No Babies …

For now!

I’ve always found it so odd when couples get married, and then everyone starts asking them when they’re planning on having kids. Um, let them enjoy being married first? Right? Anyways…

Personally, I don’t believe in having children before marriage (if you’ve read my other blog posts you’ll know that I was born out of wedlock) and there are many reasons why I feel this way, but I’ll leave that for another blog post, maybe.

Anyway, in fact, I don’t believe in having children in the first three years of marriage. Now listen here, I’ll explain why I feel this way. Keep on reading.

According to BRIDES (a website) and everyone you’ve talked to, the first year of marriage is the toughest! Why? BRIDES says that:

“You’re just starting to come down from the wedding and suddenly you’re worried about combining finances, working around your two careers, the shared engagements of your two families, and are beginning to feel the realities of married life. Plus, the stresses of being a young adult are still there—student loan debt, the rising cost of living, not having enough space—but suddenly it’s doubled.”

So yeah, imagine putting a baby in the mix of all of this. Chaos! Some people can handle it and some break from it. Children are a lot in the first year because you’re bringing two households together in the first year and that’s already a lot even if you’ve lived together before. There’s a lot of changes taking place and new routines being developed in the first year.

This continues into the second year and by the third year, things might be slowing down a little. That’s great! In this third year, you’re figuring out what a life with kids will look like or what changes you need to make as a family before having kids. Maybe even start figuring out if you want to start trying. At this point, you’ve established a routine as a couple. You know more about each other. In that first 2-3 years, you’ve established the things that you might need.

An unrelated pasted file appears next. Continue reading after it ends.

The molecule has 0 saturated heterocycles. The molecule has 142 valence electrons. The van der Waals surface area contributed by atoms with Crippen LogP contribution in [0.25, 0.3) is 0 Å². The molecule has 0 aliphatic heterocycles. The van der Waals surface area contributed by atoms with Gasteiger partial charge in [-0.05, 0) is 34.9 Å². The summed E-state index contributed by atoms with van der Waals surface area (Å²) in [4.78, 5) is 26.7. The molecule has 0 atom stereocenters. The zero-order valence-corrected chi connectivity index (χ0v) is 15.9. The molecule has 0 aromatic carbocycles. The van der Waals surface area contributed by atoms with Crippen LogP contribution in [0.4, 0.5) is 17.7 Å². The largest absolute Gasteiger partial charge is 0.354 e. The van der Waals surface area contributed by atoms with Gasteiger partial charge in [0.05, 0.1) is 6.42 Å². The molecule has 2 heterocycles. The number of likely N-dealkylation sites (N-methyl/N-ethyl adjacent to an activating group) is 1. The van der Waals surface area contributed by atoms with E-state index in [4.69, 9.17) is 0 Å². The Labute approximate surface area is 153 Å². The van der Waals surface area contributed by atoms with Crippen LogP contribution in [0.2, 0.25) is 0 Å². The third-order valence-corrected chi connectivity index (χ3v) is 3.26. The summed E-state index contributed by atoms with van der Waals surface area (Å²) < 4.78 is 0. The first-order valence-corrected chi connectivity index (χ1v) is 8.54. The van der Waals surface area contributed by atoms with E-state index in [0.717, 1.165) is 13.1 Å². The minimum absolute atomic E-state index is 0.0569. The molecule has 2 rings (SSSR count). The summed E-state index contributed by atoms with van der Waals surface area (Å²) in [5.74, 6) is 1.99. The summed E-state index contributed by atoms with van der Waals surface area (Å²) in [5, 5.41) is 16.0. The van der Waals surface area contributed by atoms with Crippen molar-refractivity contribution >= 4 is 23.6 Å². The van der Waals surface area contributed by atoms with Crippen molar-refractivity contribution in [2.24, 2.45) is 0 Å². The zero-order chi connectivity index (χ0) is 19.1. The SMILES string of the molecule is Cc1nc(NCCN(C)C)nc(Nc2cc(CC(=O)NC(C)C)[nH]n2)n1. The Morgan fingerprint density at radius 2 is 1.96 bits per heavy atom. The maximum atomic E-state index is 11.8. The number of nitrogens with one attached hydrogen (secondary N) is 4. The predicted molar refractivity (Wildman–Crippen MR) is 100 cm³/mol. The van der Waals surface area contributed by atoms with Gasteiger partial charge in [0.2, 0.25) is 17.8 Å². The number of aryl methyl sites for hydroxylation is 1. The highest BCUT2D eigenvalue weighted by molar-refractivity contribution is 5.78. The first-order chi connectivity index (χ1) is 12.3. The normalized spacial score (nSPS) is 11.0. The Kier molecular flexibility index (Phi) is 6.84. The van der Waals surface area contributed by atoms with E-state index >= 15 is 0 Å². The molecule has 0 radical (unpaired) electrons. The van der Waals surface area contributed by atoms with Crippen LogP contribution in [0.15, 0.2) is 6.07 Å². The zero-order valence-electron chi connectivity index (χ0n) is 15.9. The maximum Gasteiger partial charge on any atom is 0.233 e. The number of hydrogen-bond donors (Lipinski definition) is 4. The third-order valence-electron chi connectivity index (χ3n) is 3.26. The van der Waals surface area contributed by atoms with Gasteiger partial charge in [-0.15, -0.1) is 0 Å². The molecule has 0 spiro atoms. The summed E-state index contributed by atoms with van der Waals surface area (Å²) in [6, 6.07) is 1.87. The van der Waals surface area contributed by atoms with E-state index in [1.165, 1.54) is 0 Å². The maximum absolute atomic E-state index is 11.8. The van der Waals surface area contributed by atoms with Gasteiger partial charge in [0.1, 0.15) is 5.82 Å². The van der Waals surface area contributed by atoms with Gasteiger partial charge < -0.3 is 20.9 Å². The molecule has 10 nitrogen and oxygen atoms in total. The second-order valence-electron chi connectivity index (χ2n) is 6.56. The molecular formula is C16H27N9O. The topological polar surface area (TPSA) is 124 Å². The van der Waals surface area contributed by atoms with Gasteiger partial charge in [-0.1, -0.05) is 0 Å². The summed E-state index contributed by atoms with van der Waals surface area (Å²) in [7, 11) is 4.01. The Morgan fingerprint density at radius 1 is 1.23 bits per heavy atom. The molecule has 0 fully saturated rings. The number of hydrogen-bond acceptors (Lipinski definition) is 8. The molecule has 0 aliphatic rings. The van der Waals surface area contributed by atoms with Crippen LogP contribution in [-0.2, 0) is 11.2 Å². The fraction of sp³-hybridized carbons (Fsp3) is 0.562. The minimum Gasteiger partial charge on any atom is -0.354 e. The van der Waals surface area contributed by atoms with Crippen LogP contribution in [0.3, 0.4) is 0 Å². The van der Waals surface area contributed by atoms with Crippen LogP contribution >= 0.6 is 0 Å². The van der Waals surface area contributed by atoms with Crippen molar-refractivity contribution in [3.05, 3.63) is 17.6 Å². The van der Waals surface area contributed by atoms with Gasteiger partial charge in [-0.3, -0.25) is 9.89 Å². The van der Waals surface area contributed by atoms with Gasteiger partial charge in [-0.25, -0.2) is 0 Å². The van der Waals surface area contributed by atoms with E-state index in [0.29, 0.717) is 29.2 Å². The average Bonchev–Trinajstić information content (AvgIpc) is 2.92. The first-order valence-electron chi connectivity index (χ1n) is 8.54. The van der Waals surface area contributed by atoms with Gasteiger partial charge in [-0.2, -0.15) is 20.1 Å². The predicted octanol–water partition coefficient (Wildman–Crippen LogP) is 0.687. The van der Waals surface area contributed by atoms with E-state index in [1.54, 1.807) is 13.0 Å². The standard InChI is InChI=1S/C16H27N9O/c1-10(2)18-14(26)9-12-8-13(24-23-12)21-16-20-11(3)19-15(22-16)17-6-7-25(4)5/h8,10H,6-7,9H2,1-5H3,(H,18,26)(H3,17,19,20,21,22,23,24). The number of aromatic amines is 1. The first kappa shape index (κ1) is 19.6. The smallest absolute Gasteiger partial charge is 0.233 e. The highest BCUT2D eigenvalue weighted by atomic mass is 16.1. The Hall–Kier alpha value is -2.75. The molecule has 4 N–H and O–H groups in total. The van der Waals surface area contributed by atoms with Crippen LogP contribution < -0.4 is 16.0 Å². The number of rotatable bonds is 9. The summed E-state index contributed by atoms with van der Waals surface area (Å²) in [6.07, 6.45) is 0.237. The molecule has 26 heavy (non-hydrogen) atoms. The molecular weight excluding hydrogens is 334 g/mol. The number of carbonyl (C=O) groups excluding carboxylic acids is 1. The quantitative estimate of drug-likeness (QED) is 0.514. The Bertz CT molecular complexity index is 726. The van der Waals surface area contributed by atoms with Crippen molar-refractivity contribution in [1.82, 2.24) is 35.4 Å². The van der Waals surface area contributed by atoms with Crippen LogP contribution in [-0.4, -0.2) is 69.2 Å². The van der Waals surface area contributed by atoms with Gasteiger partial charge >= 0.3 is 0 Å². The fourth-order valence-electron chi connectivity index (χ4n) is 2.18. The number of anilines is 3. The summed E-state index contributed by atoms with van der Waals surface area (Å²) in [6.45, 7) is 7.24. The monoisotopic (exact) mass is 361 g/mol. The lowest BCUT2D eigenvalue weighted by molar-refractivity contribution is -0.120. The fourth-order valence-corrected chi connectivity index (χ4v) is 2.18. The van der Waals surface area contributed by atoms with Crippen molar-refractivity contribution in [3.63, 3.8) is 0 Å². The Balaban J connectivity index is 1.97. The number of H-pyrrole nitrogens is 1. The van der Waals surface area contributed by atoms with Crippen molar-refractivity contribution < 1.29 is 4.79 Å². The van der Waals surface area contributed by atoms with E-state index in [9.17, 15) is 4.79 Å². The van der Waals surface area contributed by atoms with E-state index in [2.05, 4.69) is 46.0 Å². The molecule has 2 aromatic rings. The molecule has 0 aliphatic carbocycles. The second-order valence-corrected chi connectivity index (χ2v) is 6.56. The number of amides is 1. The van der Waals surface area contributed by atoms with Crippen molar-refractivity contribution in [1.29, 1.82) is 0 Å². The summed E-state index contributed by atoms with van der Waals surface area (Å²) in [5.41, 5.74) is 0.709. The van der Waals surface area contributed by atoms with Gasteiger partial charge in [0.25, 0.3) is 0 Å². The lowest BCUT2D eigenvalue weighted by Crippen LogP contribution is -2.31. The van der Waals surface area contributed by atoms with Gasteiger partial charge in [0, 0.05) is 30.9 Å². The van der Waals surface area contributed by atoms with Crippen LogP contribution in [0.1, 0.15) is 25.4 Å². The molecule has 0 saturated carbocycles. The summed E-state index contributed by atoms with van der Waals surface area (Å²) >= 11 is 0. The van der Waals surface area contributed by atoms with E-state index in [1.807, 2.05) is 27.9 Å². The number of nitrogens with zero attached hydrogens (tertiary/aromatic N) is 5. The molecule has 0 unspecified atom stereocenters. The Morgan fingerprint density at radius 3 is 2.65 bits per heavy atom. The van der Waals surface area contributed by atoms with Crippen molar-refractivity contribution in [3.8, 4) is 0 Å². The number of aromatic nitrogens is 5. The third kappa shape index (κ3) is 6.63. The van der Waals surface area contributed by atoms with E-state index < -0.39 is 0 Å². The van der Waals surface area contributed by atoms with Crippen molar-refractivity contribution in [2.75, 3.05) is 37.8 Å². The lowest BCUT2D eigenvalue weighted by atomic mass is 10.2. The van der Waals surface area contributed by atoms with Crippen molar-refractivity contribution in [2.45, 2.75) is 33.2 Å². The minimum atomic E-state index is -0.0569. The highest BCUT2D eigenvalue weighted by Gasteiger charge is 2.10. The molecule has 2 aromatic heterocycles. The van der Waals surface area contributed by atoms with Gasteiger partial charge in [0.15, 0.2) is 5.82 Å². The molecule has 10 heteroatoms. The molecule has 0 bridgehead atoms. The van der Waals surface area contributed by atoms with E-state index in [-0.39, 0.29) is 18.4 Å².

I believe that the first 3 years of marriage is a time for both couples to really bond and get to know each other. I believe it is an excellent time to figure out a routine and find parenting styles that you both like. It is also a great time to write down goals for the years to come. Figure out expectations when it comes to household chores, holidays with both families, etc. I just don’t believe it is the best time to introduce a baby into the mix.

Waiting is a beautiful thing. It is intentional and beneficial to both couples. Do not feel rushed to start a family. It’s a delicate process that deserved to be well thought out. It’s not something to just do. It’s not something to be done under pressure. It is not something to do for someone else.

Do it because you’re ready to become a parent and, welcome a child into the world.

Being a parent is not something to take lightly. It’s a blessing, and a beautiful journey, but it’s also the most selfless, and humbling experience. It is a process that can also test the strength of a marriage.

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